Chronically clenching the fists can be a sign of internal psychoemotional tension and a symptom of a mindbody pain disorder. Many readers have described an unconscious disposition towards fist clenching, even when they seem relaxed or are even sleeping. This is not a natural hand posture and can even become quite painful when the habit persists over time.
As specialists in mindbody medicine, we tend to observe and document the physical characteristics of patients and the expressions of repressed and suppressed emotional issues that present themselves unknowingly in their mannerisms. One of the major and often seen of these characteristics is certainly unconscious fist clenching.
This mindbody medicine essay delves into clenched fists as an expression of internalized tension and a possible symptom of a mindbody pain syndrome. We call upon of many years of experience in this field to present convincing evidence that fist clenching is most commonly an indicator of turmoil below the conscious surface.
When we begin to converse with patients about why they clench their fists, most are first surprised that we have noticed this phenomenon and then quite unsure how to explain why they do it. Fist clenching is an obvious physical expression to any trained observer and will often worsen when a person is focused on the psychoemotional realm, such as when being asked about sensitive issues in their life or present negative circumstances.
Most patients will play down their clenching until we have the opportunity to explain to them just how relevant the symptom truly is. At this point, they often realize themselves just how often and how strong they are clenching their fists regularly throughout almost every day of their lives. Once they perceive that they are doing this action, many will also realize just why they might be experiencing pain in the hands, fingers, wrists and might even begin to get a better idea why their possible previous treatment for (misdiagnosed) carpal tunnel syndrome was ineffective.
There is always a reason to explain symptomology such as chronic fist clenching. One only needs to dig a bit deeper into the mind to route it out and make the patient aware of its subconscious origins. Recognition of the problem is the first and most important step towards resolving it. This is a classic truth of all mindbody syndromes.
Clenching the fists is identical in expression and motivation to many other muscular tightening habits, such as clenching the buttocks, clenching the jaw and raising the shoulders. These physical manifestations are all traditionally recognized signs of problematic psychoemotional activity below the level of consciousness. In many cases, they are also expressions of consciously-recognized stresses, as well.
Tightness signifies resistance and internalization of stresses, as if to bury the troubles deep down and hope that they will remain hidden away. Ironically, it is this very suppression/repression habit that creates the painful expressions in the first place, so what we have is a truly vicious cycle of suffering that fuels itself until the cycle is broken.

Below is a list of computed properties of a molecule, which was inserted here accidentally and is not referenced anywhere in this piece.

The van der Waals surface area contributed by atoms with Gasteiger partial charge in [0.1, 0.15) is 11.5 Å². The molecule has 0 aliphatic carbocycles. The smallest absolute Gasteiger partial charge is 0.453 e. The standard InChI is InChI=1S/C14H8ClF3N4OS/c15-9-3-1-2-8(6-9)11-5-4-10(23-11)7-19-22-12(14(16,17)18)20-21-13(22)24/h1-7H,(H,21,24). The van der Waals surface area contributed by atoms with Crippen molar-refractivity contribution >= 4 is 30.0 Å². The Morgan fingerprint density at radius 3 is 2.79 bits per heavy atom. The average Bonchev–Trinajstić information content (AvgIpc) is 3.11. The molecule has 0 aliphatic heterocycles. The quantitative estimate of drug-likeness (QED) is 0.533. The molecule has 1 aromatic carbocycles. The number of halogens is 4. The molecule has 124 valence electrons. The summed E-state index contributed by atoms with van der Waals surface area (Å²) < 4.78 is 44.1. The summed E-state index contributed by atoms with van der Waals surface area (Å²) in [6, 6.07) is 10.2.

Fist clenching, in particular, is a sign of repressed anger and hurt, often left over from childhood, which is when the habit usually developed. We see all the classic signs of this in young patients who are asked to write during an interview about their lives. Some are so tight holding a pen that they can barely make the tool perform its most basic task of expressing themselves about their feelings.
Personally, I can also say that I have experienced fist clenching throughout my life. It made it difficult for me to write with a pen at some stages of life and created wrist pain for me during my youth. Now, I see clenching as one of the many physical barometers of my emotional state and if I catch myself doing it, I immediately get to work scanning through my mind for any potential reasons why before they have the opportunity to create pain in my body.
Fist clenching is not usually the worst expression of tension myositis syndrome and can actually be a useful tool for introspective self-observers. However, it is important to stop clenching the fists, as this is a negative physical expression that seeks to cover up feelings of anger, violence and victimization. Once a person is aware of their tendency to clench, they are already on the road to stopping the habit if they choose to pursue this worthwhile objective.
We discuss the relevance of fist clenching in many of our literary works and it is certainly a major point of coverage in our self-help program for chronic pain. However, you can also do independent research on the symptom and use your own internal compass to guide you towards relief using any quality knowledge therapy program. The one thing you should not do is ignore the symptom. In most cases, manifestations will grow until a major health threat exists, if it does not already. Remember, that many of you are here on this site to learn more about some form of chronic pain and came across this discussion on fist clenching. Is this a coincidence? Of course not…